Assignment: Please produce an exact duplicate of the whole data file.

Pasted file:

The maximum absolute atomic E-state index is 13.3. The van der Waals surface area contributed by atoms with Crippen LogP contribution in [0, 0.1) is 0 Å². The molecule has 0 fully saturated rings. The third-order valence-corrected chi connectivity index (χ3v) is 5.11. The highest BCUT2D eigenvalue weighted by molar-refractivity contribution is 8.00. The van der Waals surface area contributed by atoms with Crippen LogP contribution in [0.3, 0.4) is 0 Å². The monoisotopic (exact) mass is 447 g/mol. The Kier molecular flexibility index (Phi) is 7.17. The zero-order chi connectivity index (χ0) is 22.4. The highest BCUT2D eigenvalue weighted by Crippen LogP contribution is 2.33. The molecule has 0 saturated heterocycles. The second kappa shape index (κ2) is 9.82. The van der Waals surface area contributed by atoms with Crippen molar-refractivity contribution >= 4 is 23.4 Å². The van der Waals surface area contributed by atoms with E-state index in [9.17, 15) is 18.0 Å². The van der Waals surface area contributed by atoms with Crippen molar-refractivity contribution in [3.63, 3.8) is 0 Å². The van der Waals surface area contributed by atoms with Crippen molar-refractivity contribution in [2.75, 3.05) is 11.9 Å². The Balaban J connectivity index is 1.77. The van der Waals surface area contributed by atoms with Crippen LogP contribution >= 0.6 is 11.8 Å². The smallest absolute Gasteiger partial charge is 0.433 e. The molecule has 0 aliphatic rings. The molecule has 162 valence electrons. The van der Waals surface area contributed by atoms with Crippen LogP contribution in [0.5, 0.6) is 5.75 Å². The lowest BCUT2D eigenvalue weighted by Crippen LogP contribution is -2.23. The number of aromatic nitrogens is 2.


The maximum absolute atomic E-state index is 13.3. The van der Waals surface area contributed by atoms with Crippen LogP contribution in [0, 0.1) is 0 Å². The molecule has 0 fully saturated rings. The third-order valence-corrected chi connectivity index (χ3v) is 5.11. The highest BCUT2D eigenvalue weighted by molar-refractivity contribution is 8.00. The van der Waals surface area contributed by atoms with Crippen LogP contribution in [0.3, 0.4) is 0 Å². The monoisotopic (exact) mass is 447 g/mol. The Kier molecular flexibility index (Phi) is 7.17. The zero-order chi connectivity index (χ0) is 22.4. The highest BCUT2D eigenvalue weighted by Crippen LogP contribution is 2.33. The molecule has 0 saturated heterocycles. The second kappa shape index (κ2) is 9.82. The van der Waals surface area contributed by atoms with Crippen molar-refractivity contribution >= 4 is 23.4 Å². The van der Waals surface area contributed by atoms with E-state index in [9.17, 15) is 18.0 Å². The van der Waals surface area contributed by atoms with Crippen molar-refractivity contribution in [3.63, 3.8) is 0 Å². The van der Waals surface area contributed by atoms with Crippen molar-refractivity contribution in [2.75, 3.05) is 11.9 Å². The Balaban J connectivity index is 1.77. The van der Waals surface area contributed by atoms with Crippen LogP contribution >= 0.6 is 11.8 Å². The smallest absolute Gasteiger partial charge is 0.433 e. The molecule has 0 aliphatic rings. The molecule has 162 valence electrons. The van der Waals surface area contributed by atoms with Crippen LogP contribution in [0.5, 0.6) is 5.75 Å². The lowest BCUT2D eigenvalue weighted by Crippen LogP contribution is -2.23. The number of aromatic nitrogens is 2.